Europe Economy

Euro strength puts pressure on Draghi as ECB meets

The euro is likely to be in focus at this week's European Central Bank (ECB) policy meeting, as a new wave of currency strength threatens to undermine the central bank's efforts to boost inflation in the euro zone.

The ECB will hold its regular meeting and news conference on Thursday and while no major policy changes are expected to be announced by the central bank's President Mario Draghi, he is likely to stress further support in the future is possible, according to analysts.

Read MoreLow oil prices drag on Euro zone inflation

Mario Draghi, President of the European Central Bank (ECB).
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Amid heavy selling in risk assets related to China economy concerns and expectations of an interest rate rise in the U.S., investors have viewed the euro as a "safe-haven asset" – piling into the currency in recent weeks. A stronger currency puts downward pressure on inflation in the euro area and threatens to undermine exporters, creating a headache for ECB policymakers.

"The sharp appreciation of the euro exchange rate, which is related to fears about China and associated weakening of expectations for interest rate hikes by the U.S. Federal Reserve, has added to downside risks to inflation and economic activity," Jennifer McKeown, senior European economist at Capital Economics said.

A woman walks past an exchange office in Moscow.
Is the euro the new safe haven?

"We think that inflation will be much weaker, averaging perhaps -0.1 percent this year and rising to only 1.0 percent by 2017," she said.

The euro was trading at $1.128 on Wednesday, below last week's high of $1.1715, but still up some 2.4 percent for the month of August. That's up more than 12 percent from a 12-year low against the dollar hit below $1.05 in March just ahead of the ECB's bond buying program.

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Inflation downgrade

Inflation in the 19-country euro zone is currently at 0.2 percent year-on-year and concerns about deflation have prompted the ECB to start buying 60 billion euros worth of assets a month.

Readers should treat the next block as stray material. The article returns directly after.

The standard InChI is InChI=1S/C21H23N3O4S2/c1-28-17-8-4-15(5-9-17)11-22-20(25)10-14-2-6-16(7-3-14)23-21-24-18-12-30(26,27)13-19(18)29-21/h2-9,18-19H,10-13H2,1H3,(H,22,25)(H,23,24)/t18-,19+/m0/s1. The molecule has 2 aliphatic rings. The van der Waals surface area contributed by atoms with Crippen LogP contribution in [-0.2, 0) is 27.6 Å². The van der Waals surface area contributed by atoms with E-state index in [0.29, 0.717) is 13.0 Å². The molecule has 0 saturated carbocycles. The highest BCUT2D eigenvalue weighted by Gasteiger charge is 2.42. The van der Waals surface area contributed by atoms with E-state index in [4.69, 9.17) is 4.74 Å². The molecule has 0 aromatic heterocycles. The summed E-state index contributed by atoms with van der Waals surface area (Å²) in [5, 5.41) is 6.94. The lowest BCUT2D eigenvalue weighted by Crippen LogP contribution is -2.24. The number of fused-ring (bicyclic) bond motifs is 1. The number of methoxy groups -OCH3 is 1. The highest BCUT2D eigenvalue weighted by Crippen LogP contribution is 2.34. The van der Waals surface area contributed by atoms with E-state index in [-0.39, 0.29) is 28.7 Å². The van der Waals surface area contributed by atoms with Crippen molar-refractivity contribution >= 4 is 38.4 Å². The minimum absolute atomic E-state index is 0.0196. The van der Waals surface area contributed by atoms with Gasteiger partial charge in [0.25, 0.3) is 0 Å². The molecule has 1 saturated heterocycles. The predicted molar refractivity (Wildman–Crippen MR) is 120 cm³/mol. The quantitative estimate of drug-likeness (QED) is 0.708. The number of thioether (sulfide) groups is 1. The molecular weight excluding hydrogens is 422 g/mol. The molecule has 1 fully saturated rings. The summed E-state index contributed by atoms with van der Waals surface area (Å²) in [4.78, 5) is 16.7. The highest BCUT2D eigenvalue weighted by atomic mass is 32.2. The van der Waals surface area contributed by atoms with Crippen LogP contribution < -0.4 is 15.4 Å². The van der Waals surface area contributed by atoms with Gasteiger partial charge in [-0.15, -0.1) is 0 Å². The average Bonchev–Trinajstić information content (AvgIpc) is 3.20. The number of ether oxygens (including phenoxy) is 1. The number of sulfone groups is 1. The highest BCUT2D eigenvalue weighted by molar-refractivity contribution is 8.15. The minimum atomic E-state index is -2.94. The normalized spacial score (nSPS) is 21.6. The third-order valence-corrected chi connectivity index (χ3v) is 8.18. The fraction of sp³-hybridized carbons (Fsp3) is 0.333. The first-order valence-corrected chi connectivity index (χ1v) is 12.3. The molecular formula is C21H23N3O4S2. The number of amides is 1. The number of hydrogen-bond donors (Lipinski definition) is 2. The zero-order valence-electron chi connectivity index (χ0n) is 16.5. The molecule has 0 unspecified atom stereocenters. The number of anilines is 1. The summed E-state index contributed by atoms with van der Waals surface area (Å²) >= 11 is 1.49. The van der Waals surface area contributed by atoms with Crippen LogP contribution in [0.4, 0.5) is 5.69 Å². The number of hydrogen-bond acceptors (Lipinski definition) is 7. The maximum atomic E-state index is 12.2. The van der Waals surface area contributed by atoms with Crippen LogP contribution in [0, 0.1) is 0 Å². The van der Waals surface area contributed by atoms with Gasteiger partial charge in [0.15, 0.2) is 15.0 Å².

Since the central bank's last gathering in July, financial conditions have tightened, meaning liquidity in financial markets has dried up and the currency bloc's inflation outlook has worsened, following renewed strength in the euro and the continued weakness seen in oil prices.

Read MoreWhat happened to oil's bounce?

As a result, the ECB is likely to cut its inflation forecast for the year after its governing council meeting this week. Capital Economics expects the ECB to lower its inflation forecast by about 0.3 percent to about 0.0 percent this year, while the forecasts for 2016 and 2017 should be little changed at about 1.5 percent and 1.8 percent respectively.

"We expect President Draghi to maintain an accommodative stance during his introductory statement, likely insisting that the Governing Council still has tools available should monetary and financial conditions tighten further," chief European economist at Barclays, Phillipe Gudin, said in a note to clients on Tuesday.


The ECB's chief economist Peter Praet, who is also a member of the ECB's executive board, said last week that falling commodity prices and a slowdown in China were hindering the central bank's goal of getting inflation back up to around 2 percent and pledged the bank would do more if necessary.

In the face of continued weakness and the heightened risk of deflationary shocks, there are three main options for additional policy support according to analysts. The ECB could cut interest rates again, increase the size of its monthly asset purchases, or extend the program beyond the current scheduled end date of September 2016, they said.

But further cuts to the deposit rate, which is already at -0.2 percent, would risk having negative consequences, including the prospective damage to banks' profitability, which could cause them to cut their own deposit rates or increase lending rates, moves that would likely hurt the growth of businesses in the euro zone.

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"Governing Council members have already indicated quite strongly that short-term policy rates have reached a floor. Accordingly, we expect hints of potential future policy support to centre on the Asset Purchase Programme," said McKeown at Capital Economics. She expects the ECB to extend its QE program beyond next year and probably increase the pace of purchases in the meantime.

Barclay's Gudin agreed. "We now expect further easing to be announced before year-end as we believe inflation is unlikely to return to levels consistent with the ECB's objective of price stability over the next two years," he added.